The bill contains, provisions to prevent double taxation. If the deemed owner were to make a gift to the trust that is a taxable gift, that portion of the trust would not be subject to the gift or estate tax by virtue of this new rule. The portion of the trust attributable to income and appreciation on the trust’s assets would, nevertheless, remain subject to these rules.

These provisions would apply to (i) trusts created after enactment of the 99.5% Act, (ii) any portion of a trust created before enactment which is attributable to an addition after enactment or (iii) any portion of a trust established before enactment to which a person other than the grantor is deemed the owner and such other person (the deemed owner) engages in a sale or exchange or similar transaction with the trust which is disregarded for purposes of the imposition of the federal income tax.

Planning Opportunity: Complete sale transactions with grantor trusts as soon as possible.

Based upon the effective date of these proposed rules, if you are the deemed owner of a grantor trust and considering selling assets to the trust, you should do so before enactment of the 99.5% Act. However, after enactment, no additions should be made to the trust. Additionally, if you think you may purchase life insurance in the future, consider creating an ILIT now with minimal funding that can purchase life insurance at some future date. Although additions of assets to the ILIT after the enactment date would trigger these rules, the ILIT could instead borrow (using a split-dollar program)[20] to fund a life insurance policy purchased after enactment.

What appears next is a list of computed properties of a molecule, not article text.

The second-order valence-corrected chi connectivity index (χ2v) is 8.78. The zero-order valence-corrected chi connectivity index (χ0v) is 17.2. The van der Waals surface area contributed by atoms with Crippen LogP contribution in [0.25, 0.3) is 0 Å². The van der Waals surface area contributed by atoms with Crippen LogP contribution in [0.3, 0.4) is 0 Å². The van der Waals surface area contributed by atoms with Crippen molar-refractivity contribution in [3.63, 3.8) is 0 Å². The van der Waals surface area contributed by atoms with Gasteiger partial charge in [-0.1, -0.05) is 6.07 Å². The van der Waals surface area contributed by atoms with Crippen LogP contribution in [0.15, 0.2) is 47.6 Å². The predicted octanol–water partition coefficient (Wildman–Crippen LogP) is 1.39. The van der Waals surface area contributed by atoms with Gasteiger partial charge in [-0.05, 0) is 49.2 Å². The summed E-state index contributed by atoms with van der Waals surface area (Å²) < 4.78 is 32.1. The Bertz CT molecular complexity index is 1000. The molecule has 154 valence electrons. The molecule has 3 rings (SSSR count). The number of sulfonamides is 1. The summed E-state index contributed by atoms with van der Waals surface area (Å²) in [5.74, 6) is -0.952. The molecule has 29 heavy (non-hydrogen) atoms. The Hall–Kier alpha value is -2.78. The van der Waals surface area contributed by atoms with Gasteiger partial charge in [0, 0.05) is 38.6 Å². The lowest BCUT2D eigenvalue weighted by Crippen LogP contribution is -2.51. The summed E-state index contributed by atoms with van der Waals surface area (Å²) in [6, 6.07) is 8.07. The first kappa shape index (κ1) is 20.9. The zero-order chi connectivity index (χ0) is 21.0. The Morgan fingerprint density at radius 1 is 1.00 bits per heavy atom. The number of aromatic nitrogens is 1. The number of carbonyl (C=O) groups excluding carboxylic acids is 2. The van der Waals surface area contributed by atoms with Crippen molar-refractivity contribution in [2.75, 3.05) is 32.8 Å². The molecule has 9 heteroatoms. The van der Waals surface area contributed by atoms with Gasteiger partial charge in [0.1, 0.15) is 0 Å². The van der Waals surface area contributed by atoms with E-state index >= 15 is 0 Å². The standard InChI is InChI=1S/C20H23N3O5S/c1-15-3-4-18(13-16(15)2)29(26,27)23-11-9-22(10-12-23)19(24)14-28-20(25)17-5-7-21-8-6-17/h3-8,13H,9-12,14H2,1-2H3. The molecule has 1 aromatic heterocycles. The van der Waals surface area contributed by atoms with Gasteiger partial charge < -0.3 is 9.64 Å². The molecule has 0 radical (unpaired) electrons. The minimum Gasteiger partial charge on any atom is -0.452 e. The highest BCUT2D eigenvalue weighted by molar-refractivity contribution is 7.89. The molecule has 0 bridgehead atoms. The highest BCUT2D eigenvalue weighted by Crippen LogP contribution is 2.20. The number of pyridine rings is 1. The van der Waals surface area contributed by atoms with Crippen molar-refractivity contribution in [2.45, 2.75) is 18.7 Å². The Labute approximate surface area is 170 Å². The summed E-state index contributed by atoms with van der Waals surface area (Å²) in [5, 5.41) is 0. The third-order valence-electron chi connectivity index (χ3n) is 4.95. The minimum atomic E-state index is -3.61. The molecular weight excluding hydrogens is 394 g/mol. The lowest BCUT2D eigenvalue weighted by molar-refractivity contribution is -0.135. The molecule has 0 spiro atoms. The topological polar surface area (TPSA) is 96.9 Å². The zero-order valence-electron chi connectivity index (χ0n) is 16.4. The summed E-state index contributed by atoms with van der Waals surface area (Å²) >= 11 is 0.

Q: Would there be other restrictions on grantor trusts?

Assets held in grantor trusts that are not included in the gross estate of the decedent would not receive a so-called step-up in basis upon the grantor’s death. This is likely an attempt to prevent planning practitioners from taking the position that appreciated assets in a grantor trust receive a step-up in basis.

Q: Would other transfer tax saving strategies be limited?

The terms of the 99.5% Act would limit how a grantor retained annuity trust (GRAT) can be constructed, to such an extent that the GRAT may no longer be a viable wealth transfer technique.